I was recently reminded of the elephant parable. Some version of this story has been told across different cultures for hundreds of years. This is how author/podcaster Tim Ferriss described it on one of his recent blog posts:

“It is a story of a group of blind men, who have never come across an elephant before and who learn and conceptualize what the elephant is like by touching it. Each blind man feels a different part of the elephant
s body, but only one part, such as the side or the tusk. They then describe the elephant based on their limited experience, and their descriptions of the elephant are different from each other. In some versions, they come to suspect that the other person is dishonest, and they come to blows. The moral of the parable is that humans have a tendency to claim absolute truth based on their limited, subjective experience as they ignore other peoples limited, subjective experiences which may be equally true.”

In other words, perspective matters. Your brain interprets everything within the boundaries of its own and unique perspective. While absolute truth may exist, most of us see only a portion of that truth, and taint it with our experience colored lens. As the old joke goes: For most people, the sinking of the Titanic was a catastrophe, but for the live lobsters in the kitchen it was a flipping miracle!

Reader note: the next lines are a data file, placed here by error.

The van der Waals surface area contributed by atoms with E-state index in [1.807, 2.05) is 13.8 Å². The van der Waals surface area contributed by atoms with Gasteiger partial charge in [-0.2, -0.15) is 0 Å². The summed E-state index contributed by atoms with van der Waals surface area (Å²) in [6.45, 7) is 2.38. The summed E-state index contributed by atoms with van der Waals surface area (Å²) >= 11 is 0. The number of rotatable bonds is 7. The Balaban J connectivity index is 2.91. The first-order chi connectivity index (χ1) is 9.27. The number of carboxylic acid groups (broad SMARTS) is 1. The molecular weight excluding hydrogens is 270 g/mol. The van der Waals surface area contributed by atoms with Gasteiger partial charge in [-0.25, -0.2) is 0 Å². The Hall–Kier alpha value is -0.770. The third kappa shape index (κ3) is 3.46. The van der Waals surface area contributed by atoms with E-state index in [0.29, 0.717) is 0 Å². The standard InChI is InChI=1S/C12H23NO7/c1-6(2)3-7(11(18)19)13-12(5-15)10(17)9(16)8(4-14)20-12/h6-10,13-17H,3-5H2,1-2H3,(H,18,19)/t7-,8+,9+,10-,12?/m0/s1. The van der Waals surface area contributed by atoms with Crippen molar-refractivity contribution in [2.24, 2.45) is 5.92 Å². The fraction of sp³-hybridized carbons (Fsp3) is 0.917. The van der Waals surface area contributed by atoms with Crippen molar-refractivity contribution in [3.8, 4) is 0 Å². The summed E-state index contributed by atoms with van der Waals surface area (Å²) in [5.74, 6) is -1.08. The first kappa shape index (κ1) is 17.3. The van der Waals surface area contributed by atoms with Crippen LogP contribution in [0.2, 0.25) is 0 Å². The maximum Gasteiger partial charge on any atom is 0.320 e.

Are you using your process to understand your client’s perspective?
A few years ago I was on a sales call with one of my reps. We both could see the absolute pain that our prospect was in around several issues that we could easily help with. This involved a commercial landscaping bid on their property. As clearly as we could see the problem, the prospect was not showing any buying signals. We did what all sales pros do when hitting an obstacle, we started asking more questions. What we discovered is that this prospect had a concern around some of the trees and their limbs hanging over his parking lot. While the trees created a smaller liability issue than some of the other things we were pointing out,, from HIS PERSPECTIVE, the trees were a more pressing issue.

It would be easy to dismiss this as irrational, illogical and untrue, if we failed to consider that we might not have all the information. Fo example, if his job was at risk over the tree issue, than his perspective was the only one that really mattered.

As we figured this out, we altered our proposal to prioritize the handling of the trees. We aligned our perspective with his perspective and won the business.

Sales isn’t about what you tell them, it is about what you get them to tell you. Focus on discovering their perspective.